I don’t think I was ever taught this as a kid, or at least I learned it late. Let’s say your Mom, or your Uncle David, or maybe me, does some horrid thing that makes you venomous. Here is what I think — this rage has a lot to do with you and not as much to do with your friendship. And, I think it is your responsibility to figure out your feelings (anger in this case), settle your emotions so that something good comes from them, and work things out with the friend who tripped into your reactivity. And you have to do it most every time if you are going to be friendly with friends. And it isn’t just anger. It also has to do with your prickly hurts, the too often recurring lusts, various bits of guilt that swim out from your unconscious, and ever-present self-pity that makes you reach for another bit of chocolate. From this mix you create a friendship and for this you are responsible.

4) Your friend is worth accepting…

When your Gamma and I first met, I thought it was my job to make her into the person I wanted to be married to. More than stupid, this cost me a lot of angst and caused Carole a lot of heartache. I thought that she could be my Xerox copy but what is that really worth? I want you to know that accepting yourself and accepting others as they are without correction or complaint is a choice and a virtue. I have discovered that is how God accepts me and, by the way, how you have accepted me, too.

5) …and so are you (worth accepting).

Jasper, there is oh so much wonderful about you. I want to tell you that accepting your person and your personality is good and right. I love to hear your funny sentences, the words for your newly discovered feelings, how you surprised yourself the other day that I have an elbow like you. Shortly after you were born I read a novel (“The Help”) and in the story a marvelous mentor / hero speaks to a depressed and acquiescent little girl, “You is kind. You is smart. You is important.” You too are kindness, intelligence and strength — I see this in you and more.

I may never really tell you these things but I think them.

I Just Want to Be Heard

This is a common complaint in marriage and other partnerships including business and family – “Just listen to me. Don’t try to solve my problems. Just be quiet and listen.”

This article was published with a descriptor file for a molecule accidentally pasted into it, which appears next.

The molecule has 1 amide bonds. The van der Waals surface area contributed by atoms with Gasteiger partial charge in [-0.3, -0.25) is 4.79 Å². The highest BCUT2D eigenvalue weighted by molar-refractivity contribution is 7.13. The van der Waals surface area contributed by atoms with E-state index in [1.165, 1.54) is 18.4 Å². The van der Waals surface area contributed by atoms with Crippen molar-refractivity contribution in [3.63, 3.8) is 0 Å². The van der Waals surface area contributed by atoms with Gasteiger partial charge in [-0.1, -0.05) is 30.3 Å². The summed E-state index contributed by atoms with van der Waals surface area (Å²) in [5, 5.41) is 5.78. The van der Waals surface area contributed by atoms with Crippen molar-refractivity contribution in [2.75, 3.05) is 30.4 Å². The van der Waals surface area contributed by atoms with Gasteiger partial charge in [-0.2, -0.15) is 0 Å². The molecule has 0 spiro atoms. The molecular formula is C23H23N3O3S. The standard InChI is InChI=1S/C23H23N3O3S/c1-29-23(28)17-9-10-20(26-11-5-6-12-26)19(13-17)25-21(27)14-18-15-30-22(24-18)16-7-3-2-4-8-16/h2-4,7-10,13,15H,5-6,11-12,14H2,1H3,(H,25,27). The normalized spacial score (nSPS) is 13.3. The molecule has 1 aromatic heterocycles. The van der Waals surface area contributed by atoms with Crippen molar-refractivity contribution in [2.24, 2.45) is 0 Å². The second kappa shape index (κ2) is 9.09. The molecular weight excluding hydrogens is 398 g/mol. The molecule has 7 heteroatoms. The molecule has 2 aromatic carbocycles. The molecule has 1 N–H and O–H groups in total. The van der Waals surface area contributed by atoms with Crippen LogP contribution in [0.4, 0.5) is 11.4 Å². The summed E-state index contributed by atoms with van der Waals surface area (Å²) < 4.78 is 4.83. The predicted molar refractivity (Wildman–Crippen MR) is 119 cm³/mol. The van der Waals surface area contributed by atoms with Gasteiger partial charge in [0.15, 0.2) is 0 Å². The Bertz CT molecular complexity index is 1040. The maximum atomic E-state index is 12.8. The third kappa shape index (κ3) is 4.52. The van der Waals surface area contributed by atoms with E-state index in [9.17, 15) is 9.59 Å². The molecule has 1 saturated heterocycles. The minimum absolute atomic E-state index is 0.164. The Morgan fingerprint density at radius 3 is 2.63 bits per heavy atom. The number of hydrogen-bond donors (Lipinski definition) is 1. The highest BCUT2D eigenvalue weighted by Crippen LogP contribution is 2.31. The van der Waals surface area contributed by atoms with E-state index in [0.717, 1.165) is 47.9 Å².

Seems simple enough until you parse the verb a bit. What does listening mean? Different things to different people so it turns out.

Parents, especially moms, talk about active listening and passive listening with their children. Active listening is when you engage the speaker with your verbal summaries, concluding thoughts, various attempts at empathy, nods and affirmative grunts. Passive listening is when you pay attention but say not much, just vector in, eye-to-eye. I like the latter kind of listening a lot more. But there are other definitions of listening as well.

The other day in my office someone said, “I just want to be heard.” Here is what she seemed to mean:

  1. First, listen deeply and thoroughly to my point of view.
  2. Second, accept my point of view as true or at least more true than yours.
  3. Third, change your thinking and behaviour in accordance with my point of view.
  4. Fourth, advocate for my point of view that you now thoroughly endorse.

Otherwise, I will not feel heard, she seemed to be saying. In fact, she did not feel heard or understood in her family of origin (that is, her growing up family), in her marriage and also felt that her pastor minimized her thoughtfulness. She felt alone, misunderstood and antagonized by various other non-hearers.

Sometimes we can ask to be listened to when what we want is to be agreed with. Different.

“The Female Brain”

I am reading “The Female Brain” (2007) by Louann Brizendine, a neuropsychiatrist at the University of California, San Francisco and founder of the Women’s and Teen Girls’ Mood and Hormone Clinic. I had read “The Male Brain” (same author) and felt understood – now that is a compliment. But as well, a bit boxed in without the freedoms and capacities I think that men have. However, it is probably timely to understand my wife and so I have launched into her older book on “The Female Brain.”

Here are some of the things I have read, enjoyed and wrestled with:

(1) “Men use about seven thousand words per day. Women use about twenty-thousand words per day.” I know that Carole often asks me, “What are you thinking” when I don’t really have any words for my thoughts. In fact, I am not sure I am thinking at all. More cognitively muttering.

(2) “Girls arrive already wired as girls and boys arrive already wired as boys.” This is certainly the case for my 2.5-year old grandson. Loves trucks, shouting his “outside voice” around the dinner table, playing pirates with a hooked finger and a mean sounding “grrr” (taught to him by his aunt) – if this is part of what it is to be a boy toddler then he seems to have been born this way.

(3) “Men are on average twenty times more aggressive than women.” Makes no sense to me at all. I have talked with lots of female client-friends who are the clear aggressors in their parenting and marriage. And their husbands / partners / kids agree. Seems more personality-driven than gender-caused.

(4) “Girls are motivated — on a molecular and neurological level — to ease and prevent social conflict.” Interesting. I am aware that men are often domesticated by women, especially in marriage and so become less competitive over time. But many men are “rescuers” in relationships equipped with a dominant fear of harming the significant other.